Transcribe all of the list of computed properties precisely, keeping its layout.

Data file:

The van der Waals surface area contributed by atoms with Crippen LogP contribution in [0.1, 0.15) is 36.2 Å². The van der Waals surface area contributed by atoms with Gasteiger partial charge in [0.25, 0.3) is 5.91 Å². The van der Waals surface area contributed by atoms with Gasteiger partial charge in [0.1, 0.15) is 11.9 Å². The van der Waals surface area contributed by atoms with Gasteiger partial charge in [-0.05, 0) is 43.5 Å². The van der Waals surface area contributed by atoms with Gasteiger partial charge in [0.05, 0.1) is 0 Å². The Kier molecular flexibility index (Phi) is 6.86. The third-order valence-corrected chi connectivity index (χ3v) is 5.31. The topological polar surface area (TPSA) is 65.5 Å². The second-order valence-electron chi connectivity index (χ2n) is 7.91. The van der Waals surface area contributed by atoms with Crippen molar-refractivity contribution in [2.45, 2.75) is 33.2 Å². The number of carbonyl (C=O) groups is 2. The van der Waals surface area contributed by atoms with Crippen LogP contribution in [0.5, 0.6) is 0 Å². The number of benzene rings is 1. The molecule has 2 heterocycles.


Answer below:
The van der Waals surface area contributed by atoms with Crippen LogP contribution in [0.1, 0.15) is 36.2 Å². The van der Waals surface area contributed by atoms with Gasteiger partial charge in [0.25, 0.3) is 5.91 Å². The van der Waals surface area contributed by atoms with Gasteiger partial charge in [0.1, 0.15) is 11.9 Å². The van der Waals surface area contributed by atoms with Gasteiger partial charge in [-0.05, 0) is 43.5 Å². The van der Waals surface area contributed by atoms with Gasteiger partial charge in [0.05, 0.1) is 0 Å². The Kier molecular flexibility index (Phi) is 6.86. The third-order valence-corrected chi connectivity index (χ3v) is 5.31. The topological polar surface area (TPSA) is 65.5 Å². The second-order valence-electron chi connectivity index (χ2n) is 7.91. The van der Waals surface area contributed by atoms with Crippen molar-refractivity contribution in [2.45, 2.75) is 33.2 Å². The number of carbonyl (C=O) groups is 2. The van der Waals surface area contributed by atoms with Crippen LogP contribution in [0.5, 0.6) is 0 Å². The number of benzene rings is 1. The molecule has 2 heterocycles.